Mesotheli....What?! Expand You Cancer Knowledge With This Rare but Deadly Disease

Published on by Matthew Mewhorter.

I gotta be honest and say that I've never heard of this before. I was approached by Chris who runs this website to raise more awareness to an important issue that so few know about. As a cancer survivor, I think it's crucial to expand your knowledge, and so here is another piece for your library...complete with video!

Mesothelioma Cancer & Causes

Mesothelioma is an aggressive type of cancer that affects the lining, also
known as the mesothelium, of the body’s internal organs. The purpose and job
of this lining is to surround, cushion, and protect the organs from harm.
Mesothelioma is considered a rare disease with 2,000-3,000 cases diagnosed
per year in the US alone. There are four types of this cancer of the
mesothelium, with the most common being pleural mesothelioma accounting
for 75% of all mesothelioma diagnoses. The more rare forms of mesothelioma

 pericardial mesothelioma
 peritoneal mesothelioma
 testicular mesothelioma.

What causes Mesothelioma?
The main risk of developing mesothelioma is exposure to asbestos. Asbestos is
made up of a group of six minerals: amosite, actinolite, tremosite, crocidolite,
chrysolite, and anthrophyllite.
Asbestos fibers are very resistant to various chemicals, fires, or heat. They
tend to penetrate inside of the human body and human clothes as well,
leading to a chronic inflammation of the affected tissue. Usually, lungs are the
one affected as asbestos fibers are inhaled during exposure to asbestos.
Prolonged inhalation of asbestos fibers is very hazardous to human health.
Once the asbestos fibers are inhaled, the human body can’t eliminate them,
leading to a buildup in the lungs and abdomen over time.
The main problem is the prolonged period of disease development after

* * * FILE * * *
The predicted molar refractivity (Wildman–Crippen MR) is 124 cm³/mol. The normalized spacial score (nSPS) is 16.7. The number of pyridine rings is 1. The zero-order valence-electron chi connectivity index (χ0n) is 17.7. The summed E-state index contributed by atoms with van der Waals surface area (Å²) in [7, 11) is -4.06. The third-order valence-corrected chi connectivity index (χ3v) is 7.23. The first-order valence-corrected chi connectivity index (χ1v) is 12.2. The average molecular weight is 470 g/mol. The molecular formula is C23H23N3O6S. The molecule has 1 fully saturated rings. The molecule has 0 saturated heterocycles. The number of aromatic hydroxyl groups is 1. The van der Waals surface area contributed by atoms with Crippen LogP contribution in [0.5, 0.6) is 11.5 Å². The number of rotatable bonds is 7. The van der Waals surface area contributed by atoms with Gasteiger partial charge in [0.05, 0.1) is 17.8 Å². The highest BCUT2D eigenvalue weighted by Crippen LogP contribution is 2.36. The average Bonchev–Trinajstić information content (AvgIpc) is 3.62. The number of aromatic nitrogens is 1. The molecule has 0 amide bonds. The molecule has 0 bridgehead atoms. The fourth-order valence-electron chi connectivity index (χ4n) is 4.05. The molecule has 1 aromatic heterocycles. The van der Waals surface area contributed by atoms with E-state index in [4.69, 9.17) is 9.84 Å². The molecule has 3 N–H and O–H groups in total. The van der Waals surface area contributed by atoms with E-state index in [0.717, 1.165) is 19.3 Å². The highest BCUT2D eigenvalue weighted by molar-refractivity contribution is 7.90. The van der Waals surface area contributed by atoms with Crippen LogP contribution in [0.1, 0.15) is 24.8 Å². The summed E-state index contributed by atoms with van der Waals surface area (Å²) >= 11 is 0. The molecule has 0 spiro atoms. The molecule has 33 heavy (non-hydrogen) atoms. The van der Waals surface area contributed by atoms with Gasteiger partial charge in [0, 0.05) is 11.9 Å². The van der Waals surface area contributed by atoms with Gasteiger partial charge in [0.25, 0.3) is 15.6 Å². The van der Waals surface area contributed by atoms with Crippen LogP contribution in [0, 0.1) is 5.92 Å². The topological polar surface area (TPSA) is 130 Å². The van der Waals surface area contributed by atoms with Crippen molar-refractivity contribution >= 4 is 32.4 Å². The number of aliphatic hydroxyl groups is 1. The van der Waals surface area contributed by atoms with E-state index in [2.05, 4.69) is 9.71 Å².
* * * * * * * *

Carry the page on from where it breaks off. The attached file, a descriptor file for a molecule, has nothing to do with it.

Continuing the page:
exposure to asbestos. It takes years and mostly decades for the disease to
develop. Usually, it takes about 20 to 50 years for mesothelioma, or lung
cancer, to develop after asbestos exposure. Once it occurs, in the early stages,
the warning signs and the mesothelioma symptoms look a lot alike many
other diseases of the respiratory system. This leads to a misdiagnosis or
diagnosis when the disease has already developed into its terminal stages.
Regardless of the diagnosis, the prognosis is not good. In general, there is no
cure for mesothelioma and treatment is only focused in relieving the signs and
symptoms of the disease.

An exposure over a long period of time, especially to higher doses of asbestos,
increases the risk of developing mesothelioma as mesothelioma has a dose –
response relationship to asbestos.
Certain people are at a higher risk of developing mesothelioma than others.
These usually are asbestos miners, factory workers, railroad workers,
shipbuilding workers, and construction workers. As asbestos was commonly
used in the construction industry, carpenters, roofers, plumbers, and
electricians are at a higher risk of developing mesothelioma than others. Even
their partners and families are exposed to asbestos, as asbestos fibers are
transmitted on clothing.
Even though asbestos minerals are no longer used in the construction
industry, many houses and public buildings built before the year 2000 have
been constructed with asbestos products.
The best way to prevent mesothelioma is by protecting yourself. This is
especially important for people working in the construction industry as well
as all those who have a possibility of being exposed to asbestos.